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4: The Industrial Revolution (1800 CE – 1900 CE)

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    • 4.1: Introduction
      By the 19th century, the continents were generally known, trade had expanded across the oceans, the balance of power had changed, settlers moved freely from one continent to another, and the industrial age fueled massive economic changes. Power also moved from royalty and the church to wealthy merchants and a burgeoning middle class.
    • 4.2: Realism (1848-1880)
      During this period, revolutionary changes were happening throughout Europe, bringing an expansion of nationalism and the interest of state borders tempered by the interconnections of the industrial revolution.
    • 4.3: Impressionism (1874-1886)
      Impressionism significantly changed the process of painting, influencing artists around the world. The main passion the Impressionistic artists all shared was light and color, how the light made colors intense or changed the hue.
    • 4.4: Post-Impressionism (1886-1905)
      Post-Impressionism started as an extension to the use of color and light by the Impressionists, soon pushing past the limitations of the style into new expressions and moving from the short, broken brushstrokes to forms filled with bright colors.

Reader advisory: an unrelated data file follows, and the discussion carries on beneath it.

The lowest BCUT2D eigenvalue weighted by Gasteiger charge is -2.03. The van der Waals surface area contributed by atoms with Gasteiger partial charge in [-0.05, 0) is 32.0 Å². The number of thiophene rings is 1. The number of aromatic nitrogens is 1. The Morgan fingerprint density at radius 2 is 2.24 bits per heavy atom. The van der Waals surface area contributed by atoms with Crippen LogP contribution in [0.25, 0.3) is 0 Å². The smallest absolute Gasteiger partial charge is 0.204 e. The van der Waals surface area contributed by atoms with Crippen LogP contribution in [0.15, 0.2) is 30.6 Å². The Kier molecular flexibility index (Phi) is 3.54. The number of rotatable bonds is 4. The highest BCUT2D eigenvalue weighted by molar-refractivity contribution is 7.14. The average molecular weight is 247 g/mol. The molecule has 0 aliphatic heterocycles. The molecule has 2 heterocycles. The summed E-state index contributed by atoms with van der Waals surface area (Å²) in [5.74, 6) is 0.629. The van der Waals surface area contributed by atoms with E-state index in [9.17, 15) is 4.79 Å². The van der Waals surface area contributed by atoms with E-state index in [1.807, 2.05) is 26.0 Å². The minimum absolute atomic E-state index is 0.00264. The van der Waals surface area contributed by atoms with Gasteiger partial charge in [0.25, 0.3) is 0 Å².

• 4.5: Yoga and Nihonga (1870-early 1900s)
      Paintings in Japan are categorized into Yōga and Nihonga; the categorization permeated every aspect of painting in Japan. Each category had its artists, exhibitions, competitions, judges, institutions, and educational curricula.
    • 4.6: Structures and Sculptures (1800-1900)
      With the Industrial Revolution came the ability for mass production of goods and materials, extensive manufacturing facilities, abundance of coal and power, transportation systems, and the accumulation of money by a few. Steel was a vital part of the revolution, the main components in buildings, railroads, and shipping.
    • 4.7: American Naturalism (1800-1900)
      Significant westward expansion originated in 1803 when Thomas Jefferson signed the Louisiana Purchase, paying France fifteen million dollars for land west of the Mississippi River from the Gulf of Mexico to the Canadian border. France only controlled a minimal amount of the region, most of the area inhabited by Native Americans.
    • 4.8: Conclusion

    Thumbnail:  Still Life: Vase with Twelve Sunflowers (oil on canvas, 95 x 73 cm) Public Domain 

    This page titled 4: The Industrial Revolution (1800 CE – 1900 CE) is shared under a CC BY 4.0 license and was authored, remixed, and/or curated by Deborah Gustlin & Zoe Gustlin (ASCCC Open Educational Resources Initiative) .

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